What I’m Doing at Kirkus This Week, Plus What I Did Last Week, Featuring A Visit with Victoria JamiesonAugust 2nd, 2012 by jules
Tomorrow at Kirkus, I write about the new picture book from Daniel Pinkwater and Will Hillenbrand, Bear in Love, which surprised me. That link will be here in the morning.
Today, as always, I follow up with more art, including early sketches from Victoria. Victoria is also here to talk a bit about the book. Enjoy.
For some reason, the idea of an ice skating pig who thinks he’s really awesome at the sport, while actually having no talent whatsoever, struck me as funny. I kept doodling that non-athletic pig in the margins of my notebooks until I built an entire story around him.
I’ve been mildly obsessed with the Olympics my entire life. My mom staged a Kid Olympics in our neighborhood when I was six, and despite my stunning loss in Gymnastics, the drama and the pageantry appealed to me. (I’m the sad-looking gymnast in the front right.) I wasn’t terribly athletic, but a sporting event where I could make flags and march in a parade? Sign me up! One of my great hopes is that Olympig! will help inspire parents, teachers, and community centers stage their own Kid Olympics. I built a section on my website to include Olympic crafts and event ideas with this in mind. Especially with childhood obesity on the rise, it’s another angle to get kids excited about sports and wellness.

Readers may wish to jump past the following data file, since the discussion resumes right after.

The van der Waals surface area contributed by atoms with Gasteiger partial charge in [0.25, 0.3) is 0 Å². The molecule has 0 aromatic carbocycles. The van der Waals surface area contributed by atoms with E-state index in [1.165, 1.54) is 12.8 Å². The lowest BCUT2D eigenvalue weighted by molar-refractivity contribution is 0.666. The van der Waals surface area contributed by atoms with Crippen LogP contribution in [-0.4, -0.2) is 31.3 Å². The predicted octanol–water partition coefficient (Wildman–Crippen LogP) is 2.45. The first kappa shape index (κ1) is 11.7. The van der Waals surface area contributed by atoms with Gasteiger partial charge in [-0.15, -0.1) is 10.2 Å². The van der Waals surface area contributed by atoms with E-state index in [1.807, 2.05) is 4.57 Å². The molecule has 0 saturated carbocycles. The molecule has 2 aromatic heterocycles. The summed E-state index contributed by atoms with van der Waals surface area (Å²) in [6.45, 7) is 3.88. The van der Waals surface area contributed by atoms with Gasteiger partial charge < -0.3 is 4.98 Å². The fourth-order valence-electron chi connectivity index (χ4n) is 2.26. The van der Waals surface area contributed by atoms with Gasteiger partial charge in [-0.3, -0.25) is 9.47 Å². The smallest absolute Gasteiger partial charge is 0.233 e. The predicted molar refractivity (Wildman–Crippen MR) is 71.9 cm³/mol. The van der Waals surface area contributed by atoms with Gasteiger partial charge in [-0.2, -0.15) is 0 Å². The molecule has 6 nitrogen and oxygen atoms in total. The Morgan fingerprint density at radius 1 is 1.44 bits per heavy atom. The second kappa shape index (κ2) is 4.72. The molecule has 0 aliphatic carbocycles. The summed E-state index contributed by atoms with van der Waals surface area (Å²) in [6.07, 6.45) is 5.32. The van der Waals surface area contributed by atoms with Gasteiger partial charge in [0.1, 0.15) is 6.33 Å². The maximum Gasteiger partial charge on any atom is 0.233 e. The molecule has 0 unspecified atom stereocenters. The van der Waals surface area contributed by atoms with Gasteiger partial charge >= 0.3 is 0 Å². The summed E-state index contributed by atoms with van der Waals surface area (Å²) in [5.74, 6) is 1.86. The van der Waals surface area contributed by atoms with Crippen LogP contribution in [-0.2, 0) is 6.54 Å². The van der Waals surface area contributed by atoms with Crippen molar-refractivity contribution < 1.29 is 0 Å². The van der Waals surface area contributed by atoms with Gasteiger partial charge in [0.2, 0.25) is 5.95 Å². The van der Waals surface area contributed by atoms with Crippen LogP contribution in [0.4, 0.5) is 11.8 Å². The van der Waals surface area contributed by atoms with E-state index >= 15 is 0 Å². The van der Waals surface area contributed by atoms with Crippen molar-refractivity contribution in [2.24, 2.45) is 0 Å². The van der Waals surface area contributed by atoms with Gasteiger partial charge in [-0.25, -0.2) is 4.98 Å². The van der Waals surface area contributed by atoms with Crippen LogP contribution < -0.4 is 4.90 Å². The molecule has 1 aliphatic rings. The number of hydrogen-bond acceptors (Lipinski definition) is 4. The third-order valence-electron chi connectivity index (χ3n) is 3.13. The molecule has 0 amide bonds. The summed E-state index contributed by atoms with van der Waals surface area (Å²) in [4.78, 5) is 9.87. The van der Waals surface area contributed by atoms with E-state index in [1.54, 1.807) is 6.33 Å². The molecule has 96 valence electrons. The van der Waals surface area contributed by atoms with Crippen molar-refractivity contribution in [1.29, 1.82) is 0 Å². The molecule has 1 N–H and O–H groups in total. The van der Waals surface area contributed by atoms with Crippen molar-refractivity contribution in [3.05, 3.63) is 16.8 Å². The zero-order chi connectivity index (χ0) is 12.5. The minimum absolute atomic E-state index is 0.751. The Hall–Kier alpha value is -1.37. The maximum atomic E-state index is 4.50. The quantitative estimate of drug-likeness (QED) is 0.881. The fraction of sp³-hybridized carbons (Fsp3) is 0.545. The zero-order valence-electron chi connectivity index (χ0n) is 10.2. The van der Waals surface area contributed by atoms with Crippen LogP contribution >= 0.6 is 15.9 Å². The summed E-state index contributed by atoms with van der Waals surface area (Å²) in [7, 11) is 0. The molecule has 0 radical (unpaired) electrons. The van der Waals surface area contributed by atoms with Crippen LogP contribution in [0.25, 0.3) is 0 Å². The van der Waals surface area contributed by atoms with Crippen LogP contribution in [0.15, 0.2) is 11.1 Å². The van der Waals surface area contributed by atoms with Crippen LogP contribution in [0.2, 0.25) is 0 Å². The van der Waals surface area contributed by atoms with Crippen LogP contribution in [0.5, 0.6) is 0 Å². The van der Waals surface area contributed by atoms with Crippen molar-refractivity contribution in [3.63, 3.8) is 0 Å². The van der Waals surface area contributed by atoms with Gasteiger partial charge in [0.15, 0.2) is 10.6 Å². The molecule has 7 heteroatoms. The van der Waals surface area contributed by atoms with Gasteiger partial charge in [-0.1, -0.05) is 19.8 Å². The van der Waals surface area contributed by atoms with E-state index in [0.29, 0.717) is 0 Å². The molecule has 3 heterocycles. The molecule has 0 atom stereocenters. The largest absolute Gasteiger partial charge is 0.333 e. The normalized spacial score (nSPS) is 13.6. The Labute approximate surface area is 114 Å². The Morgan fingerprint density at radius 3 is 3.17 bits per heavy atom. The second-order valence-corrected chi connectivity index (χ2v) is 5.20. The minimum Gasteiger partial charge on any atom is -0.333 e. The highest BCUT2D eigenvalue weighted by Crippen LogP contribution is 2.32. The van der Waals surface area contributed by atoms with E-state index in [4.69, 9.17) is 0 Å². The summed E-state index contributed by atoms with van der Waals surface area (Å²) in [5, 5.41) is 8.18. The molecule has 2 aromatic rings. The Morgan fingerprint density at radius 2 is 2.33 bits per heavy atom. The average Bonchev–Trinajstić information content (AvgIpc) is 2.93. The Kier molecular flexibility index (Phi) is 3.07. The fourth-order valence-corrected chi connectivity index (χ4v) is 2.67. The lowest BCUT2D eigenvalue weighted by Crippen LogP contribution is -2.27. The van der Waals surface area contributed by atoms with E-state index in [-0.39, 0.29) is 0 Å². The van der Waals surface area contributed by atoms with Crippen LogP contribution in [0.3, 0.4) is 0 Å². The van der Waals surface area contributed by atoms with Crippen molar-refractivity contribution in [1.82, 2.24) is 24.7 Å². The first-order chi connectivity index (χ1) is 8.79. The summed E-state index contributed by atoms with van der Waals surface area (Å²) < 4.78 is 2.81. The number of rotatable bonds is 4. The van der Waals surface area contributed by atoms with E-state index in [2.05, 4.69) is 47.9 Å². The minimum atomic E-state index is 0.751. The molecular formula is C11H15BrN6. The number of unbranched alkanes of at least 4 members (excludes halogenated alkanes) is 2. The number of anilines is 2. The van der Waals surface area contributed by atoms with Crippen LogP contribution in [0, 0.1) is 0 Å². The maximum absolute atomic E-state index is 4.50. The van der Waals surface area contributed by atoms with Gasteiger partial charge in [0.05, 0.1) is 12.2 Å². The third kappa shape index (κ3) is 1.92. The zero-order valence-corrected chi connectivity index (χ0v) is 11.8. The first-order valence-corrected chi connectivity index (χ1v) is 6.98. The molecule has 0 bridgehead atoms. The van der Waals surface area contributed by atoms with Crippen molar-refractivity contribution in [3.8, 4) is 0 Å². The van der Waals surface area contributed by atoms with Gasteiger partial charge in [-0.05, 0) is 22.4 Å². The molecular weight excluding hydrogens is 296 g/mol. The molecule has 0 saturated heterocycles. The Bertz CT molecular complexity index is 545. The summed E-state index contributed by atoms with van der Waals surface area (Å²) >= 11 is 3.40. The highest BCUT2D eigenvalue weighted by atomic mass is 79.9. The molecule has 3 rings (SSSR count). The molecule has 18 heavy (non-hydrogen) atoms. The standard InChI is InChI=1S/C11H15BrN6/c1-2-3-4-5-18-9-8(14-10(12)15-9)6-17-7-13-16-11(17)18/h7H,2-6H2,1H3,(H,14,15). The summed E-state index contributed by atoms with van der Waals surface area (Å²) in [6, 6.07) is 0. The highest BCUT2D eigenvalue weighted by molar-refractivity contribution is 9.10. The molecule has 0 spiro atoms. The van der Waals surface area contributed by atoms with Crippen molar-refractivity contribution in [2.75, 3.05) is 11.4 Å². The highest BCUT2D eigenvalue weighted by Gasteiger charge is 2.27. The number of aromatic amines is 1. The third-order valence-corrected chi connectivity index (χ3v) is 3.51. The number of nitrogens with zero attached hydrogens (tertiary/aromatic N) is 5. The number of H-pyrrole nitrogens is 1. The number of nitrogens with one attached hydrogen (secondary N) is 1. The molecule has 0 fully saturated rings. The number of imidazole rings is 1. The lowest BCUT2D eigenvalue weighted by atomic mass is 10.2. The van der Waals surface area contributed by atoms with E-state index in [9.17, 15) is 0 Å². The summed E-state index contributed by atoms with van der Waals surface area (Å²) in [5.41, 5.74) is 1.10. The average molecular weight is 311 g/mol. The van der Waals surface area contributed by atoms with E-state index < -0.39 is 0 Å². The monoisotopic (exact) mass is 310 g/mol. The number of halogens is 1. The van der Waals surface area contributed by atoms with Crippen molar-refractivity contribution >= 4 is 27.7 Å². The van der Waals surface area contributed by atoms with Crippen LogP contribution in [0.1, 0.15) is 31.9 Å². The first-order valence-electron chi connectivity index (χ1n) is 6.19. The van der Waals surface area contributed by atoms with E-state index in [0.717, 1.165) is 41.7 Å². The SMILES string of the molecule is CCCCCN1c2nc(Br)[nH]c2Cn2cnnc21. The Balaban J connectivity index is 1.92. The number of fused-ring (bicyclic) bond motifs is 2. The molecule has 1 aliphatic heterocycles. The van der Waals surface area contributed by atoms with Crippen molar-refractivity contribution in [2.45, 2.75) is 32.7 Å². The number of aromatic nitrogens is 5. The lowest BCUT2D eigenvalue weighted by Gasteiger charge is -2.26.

I do all of my preliminary sketches in pencil and scan those in to make my first dummies. Once all of the sketches are approved, I do all of my color studies in Photoshop first. This is a trick I learned from reading an interview with Peter Brown, and it’s changed my life. Color has always been difficult for me—I’m much more comfortable with drawing—so being able to try out different colors and lighting before doing the final painting is great for me.
Once I’m happy with the color scheme, I’ll print out the study and place it next to me while I paint — all of the final paintings are acrylic on watercolor paper. I stole the idea of mixing all of my colors beforehand from Johanna Wright. She mentioned this idea when she spoke at a course I teach at Pacific Northwest College of Art.
said Boomer, ‘but I realized something very important. I realized . . .”
Having all of my colors pre-mixed makes the painting process much easier and more like drawing for me. Instead of having to mix new colors each time, I could just reach for my “Boomer Shirt – Medium” Tupperware when I needed it.
Added bonus: Creeping out visitors with Tupperware containers labeled things like “Pig Skin – light.”
OLYMPIG! Copyright © 2012 by Victoria Jamieson. Published by Dial Books for Young Readers. All images here reproduced with permission of Victoria Jamieson.